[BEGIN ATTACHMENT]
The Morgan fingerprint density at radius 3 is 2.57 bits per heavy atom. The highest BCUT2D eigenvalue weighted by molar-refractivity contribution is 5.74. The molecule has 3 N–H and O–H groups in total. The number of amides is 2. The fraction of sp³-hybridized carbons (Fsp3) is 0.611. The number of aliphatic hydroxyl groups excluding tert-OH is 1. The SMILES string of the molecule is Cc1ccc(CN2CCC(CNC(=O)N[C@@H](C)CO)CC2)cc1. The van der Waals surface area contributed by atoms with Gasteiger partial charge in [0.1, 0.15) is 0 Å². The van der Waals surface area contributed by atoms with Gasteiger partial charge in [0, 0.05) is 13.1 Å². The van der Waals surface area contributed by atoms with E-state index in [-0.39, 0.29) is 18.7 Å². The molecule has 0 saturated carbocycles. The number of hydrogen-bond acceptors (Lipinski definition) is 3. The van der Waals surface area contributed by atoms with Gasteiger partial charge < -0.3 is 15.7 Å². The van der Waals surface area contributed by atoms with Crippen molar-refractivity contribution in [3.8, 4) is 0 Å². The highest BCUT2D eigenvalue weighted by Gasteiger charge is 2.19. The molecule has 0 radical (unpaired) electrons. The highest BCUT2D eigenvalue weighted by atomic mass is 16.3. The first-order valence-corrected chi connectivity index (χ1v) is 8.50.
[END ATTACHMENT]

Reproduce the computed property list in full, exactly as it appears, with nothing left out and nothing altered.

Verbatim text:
The Morgan fingerprint density at radius 3 is 2.57 bits per heavy atom. The highest BCUT2D eigenvalue weighted by molar-refractivity contribution is 5.74. The molecule has 3 N–H and O–H groups in total. The number of amides is 2. The fraction of sp³-hybridized carbons (Fsp3) is 0.611. The number of aliphatic hydroxyl groups excluding tert-OH is 1. The SMILES string of the molecule is Cc1ccc(CN2CCC(CNC(=O)N[C@@H](C)CO)CC2)cc1. The van der Waals surface area contributed by atoms with Gasteiger partial charge in [0.1, 0.15) is 0 Å². The van der Waals surface area contributed by atoms with Gasteiger partial charge in [0, 0.05) is 13.1 Å². The van der Waals surface area contributed by atoms with E-state index in [-0.39, 0.29) is 18.7 Å². The molecule has 0 saturated carbocycles. The number of hydrogen-bond acceptors (Lipinski definition) is 3. The van der Waals surface area contributed by atoms with Gasteiger partial charge < -0.3 is 15.7 Å². The van der Waals surface area contributed by atoms with Crippen molar-refractivity contribution in [3.8, 4) is 0 Å². The highest BCUT2D eigenvalue weighted by Gasteiger charge is 2.19. The molecule has 0 radical (unpaired) electrons. The highest BCUT2D eigenvalue weighted by atomic mass is 16.3. The first-order valence-corrected chi connectivity index (χ1v) is 8.50.